Zalom, who holds a doctorate in entomology from UC Davis, joined the UC Davis faculty in 1980 as the Extension IPM coordinator for the UC Statewide Integrated Pest Management Program (UC IPM) and then served as the UC IPM director for 16 years before returning to the Department of Entomology in 2002.
Known nationally and globally for his IPM leadership, Zalom co-chaired the Association of Public and Land Grant Universities' National IPM Committee (NIPMCC) from 1999-2015. He also has served as an IPM representative to the Experiment Station Committee on Organization and Policy (ESCOP) Science and Technology Committee since 2003, USDA Western Region IPM Competitive Grants program manager for 10 years, and on the United States Agency for International Development (USAID) Board of Directors for the IPM CRSP (Collaborative Research Support Programs) from 2001-2005.
Zalom organized and co-chaired--with presidents of four other entomological societies--the first ever International Entomology Leadership Summit, spanning two days within the 2016 International Congress of Entomology (ICE) meeting in September in Orlando, Fla.
Highly honored by his peers, Zalom is an elected fellow of four scientific organizations: ESA, American Association for the Advancement of Science, Royal Entomological Society (London) and the California Academy of Sciences. He is a past president of the Pacific Branch of ESA. He continues to serve as a member of the Entomological Foundation's Board of Directors and the ESA's Science Policy Committee.
Some of his most recent honors: the Entomological Foundation IPM Team Award, the Entomological Foundation Excellence in IPM Award, and the Outstanding Mentor Award from the UC Davis Consortium for Women and Research. He served as the department's vice chair from 2005-08.
Zalom has authored more than 335 peer-reviewed journal articles, book chapters, and books, and has served as major professor for 12 Ph.D. students and seven master's students.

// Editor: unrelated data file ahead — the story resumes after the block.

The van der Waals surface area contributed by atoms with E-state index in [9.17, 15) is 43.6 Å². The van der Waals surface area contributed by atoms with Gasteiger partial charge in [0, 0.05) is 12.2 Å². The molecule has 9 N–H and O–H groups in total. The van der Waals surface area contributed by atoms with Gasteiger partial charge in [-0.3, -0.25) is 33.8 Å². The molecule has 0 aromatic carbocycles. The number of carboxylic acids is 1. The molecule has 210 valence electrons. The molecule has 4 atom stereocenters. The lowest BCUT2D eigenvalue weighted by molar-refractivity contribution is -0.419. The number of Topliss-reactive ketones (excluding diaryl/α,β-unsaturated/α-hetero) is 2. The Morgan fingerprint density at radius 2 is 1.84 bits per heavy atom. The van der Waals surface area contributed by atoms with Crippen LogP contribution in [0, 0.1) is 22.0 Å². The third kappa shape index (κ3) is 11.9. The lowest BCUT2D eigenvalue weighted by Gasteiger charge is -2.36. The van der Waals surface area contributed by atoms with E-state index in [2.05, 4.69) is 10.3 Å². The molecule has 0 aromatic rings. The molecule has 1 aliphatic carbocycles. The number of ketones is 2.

"Dr. Ehler had a remarkable career at UC Davis,” said Steve Nadler, professor and chair of the UC Davis Department of Entomology and Nematology. “In his research he built upon fundamental investigations in integrated pest management (IPM) to provide practical biological control for many different systems. Les was both a national leader in the discipline of biological control, and an outstanding citizen of the department and university.”
Dr. Ehler, who joined the UC Davis Department of Entomology in 1973 and retired in January 2008, was the first biological control specialist on campus and was known as the “quintessential biological control researcher.”
For four decades he championed the use of natural enemies to control agricultural pests and warned of the dangers of pesticides.
Dr. Ehler co-edited the 1990 book, Critical Issues in Biological Control and served four years as president and four years as past president of the International Organization for Biological Control. He also chaired the Entomological Society of America's Biological Control Section.
At UC Davis, Dr. Ehler battled pests such as obscure scale and aphids on oaks, stink bugs on tomato, aphids on sugar beet and white fir, and beet armyworm on alfalfa and sugar beet. His expertise ranges from the theory and practice of biological control to the ecology and management of insects and mites in natural, agricultural and urban environments.